Polyhydroxyalkanoates (PHA) and by using synthetic or inorganic nano fillers.
Bionanocomposites can also refer to materials made from renewable nanoparticles such as
microbial fuel cells6. These materials display a range of properties such as thermal stability,
solubility in water, biocompatibility, and biodegradability, making them popular as a type of
hybrid green materials.
Applications of nanocomposites
As iterated above, nanomaterials have amazing mechanical, thermal and electrical properties.
They are a hybrid generation of composite materials that are multifunctional.
The use of nanocomposites are evident in a wide range of applications including tech devices,
medical applications, constructions, transportation, water purification and many more. For
instance, polymer nanocomposites are used to construct electrode materials for new types of
supercapacitors. As a result of the advanced properties of the polymer nanocomposite, the
supercapacitor electrode materials display flexibility and adaptability into many shapes and
sizes, making it highly suitable for wearable electronics. Further, polymers blended with
piezoelectric nanofillers are also used for energy storage and harvesting7.
PMNCs are also used in food grade packaging material and other medical applications.
Polycarbonates with nanomaterial additives have displayed excellent antibacterial activity,
making it a suitable material for commercial kitchens, surfaces in hospitals or any public
locations with risks of bacterial contamination. Some of the characteristics that make
nanocomposites suitable for food packaging are due to barrier properties, thermal properties,
biodegradation and specially the ability to kill or inactivate microorganisms due to high surface
Looking at the diverse range of environmental and industrial applications of nanocomposites8,
Improved properties such as higher photocatalytic activity, antimicrobial activity, membrane
permeability and thermal stability has caused nanocomposites to receive great attention in
water treatment, remediation as well as disinfection. Moreover, the adsorption qualities shown
by nanocomposites make them ideal for metal ion removal, which is an essential requirement
for environmental protection and health. In addition, nanocomposites exhibit heaps of
advantages to the rubber industry. Improving the rubber vulcanization process and reducing the
curing time can be significantly achieved by adding modified graphite into natural rubber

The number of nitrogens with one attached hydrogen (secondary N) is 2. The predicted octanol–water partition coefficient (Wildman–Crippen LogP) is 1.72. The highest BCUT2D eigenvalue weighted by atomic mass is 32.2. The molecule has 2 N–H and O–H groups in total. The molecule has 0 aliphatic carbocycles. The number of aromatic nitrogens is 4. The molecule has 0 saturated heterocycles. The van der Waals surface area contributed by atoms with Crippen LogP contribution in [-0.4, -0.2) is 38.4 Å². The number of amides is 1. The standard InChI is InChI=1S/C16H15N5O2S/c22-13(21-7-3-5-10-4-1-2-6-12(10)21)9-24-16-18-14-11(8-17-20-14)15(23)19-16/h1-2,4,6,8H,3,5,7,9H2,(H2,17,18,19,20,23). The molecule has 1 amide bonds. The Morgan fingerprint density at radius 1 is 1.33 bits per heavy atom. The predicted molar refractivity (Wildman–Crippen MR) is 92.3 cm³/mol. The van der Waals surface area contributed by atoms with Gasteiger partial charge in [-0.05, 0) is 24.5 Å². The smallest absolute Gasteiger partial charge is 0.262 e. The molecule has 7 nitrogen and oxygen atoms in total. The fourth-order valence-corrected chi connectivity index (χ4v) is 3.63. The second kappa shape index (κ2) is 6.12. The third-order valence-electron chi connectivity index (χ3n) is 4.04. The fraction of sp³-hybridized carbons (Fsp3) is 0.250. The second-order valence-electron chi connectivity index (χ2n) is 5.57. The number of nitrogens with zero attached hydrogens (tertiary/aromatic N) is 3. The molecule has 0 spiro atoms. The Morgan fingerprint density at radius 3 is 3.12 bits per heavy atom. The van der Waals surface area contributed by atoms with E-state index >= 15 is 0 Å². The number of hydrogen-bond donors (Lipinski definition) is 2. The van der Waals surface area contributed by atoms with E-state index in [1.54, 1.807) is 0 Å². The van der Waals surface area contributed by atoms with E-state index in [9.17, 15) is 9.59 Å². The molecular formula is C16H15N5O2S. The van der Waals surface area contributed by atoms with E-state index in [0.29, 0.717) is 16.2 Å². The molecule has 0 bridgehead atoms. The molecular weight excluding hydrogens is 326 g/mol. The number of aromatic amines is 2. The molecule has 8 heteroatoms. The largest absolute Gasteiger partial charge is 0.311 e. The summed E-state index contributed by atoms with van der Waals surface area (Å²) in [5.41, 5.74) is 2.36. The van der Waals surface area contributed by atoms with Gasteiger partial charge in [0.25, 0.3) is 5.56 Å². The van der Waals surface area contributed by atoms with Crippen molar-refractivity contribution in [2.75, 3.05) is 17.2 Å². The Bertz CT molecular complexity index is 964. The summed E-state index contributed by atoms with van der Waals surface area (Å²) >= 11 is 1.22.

composites. These rubber composites display notable thermal conductivity, thereby saving
energy and in turn reducing operational costs. Similarly, nanocomposites are also used in
cosmetics, healthcare and pharmaceutical products, through incorporation into aqueous or
However, the more advanced uses of nanocomposites are attributed to the electromagnetic
shielding and aerospace applications. Nanocomposites with conductive nanofillers such as
metal, magnetic and carbon nanomaterial are used to shield spaces from the electromagnetic
radiation devices which can otherwise disrupt equipment usage in many fields such as medical,
aerospace and military. As exemplified above, nanocomposites are becoming an essential and
integral part of many fields and applications. Due to its potential as a key component, research
scopes on nanotechnology are becoming broader and as innovation advances , more
breakthrough technology on nanoscale are bound to be deployed overtime.
JKR’s work with Nanocomposites
Small things make big changes, especially at the bottom of the scale. At JKR, we are
constantly exploring possibilities of innovation through nanotechnology to contribute to society
at a higher level. Our work in the nano field such as collagen-graphene-polymer composites,
antibacterial nanocomposites and nano additives, and rubber composites are a testament of our
dedication to a better future. With strategic collaborations and partnerships with a multitude of
local and global stakeholders we aspire to change the world for the better, starting with one
nano step at a time.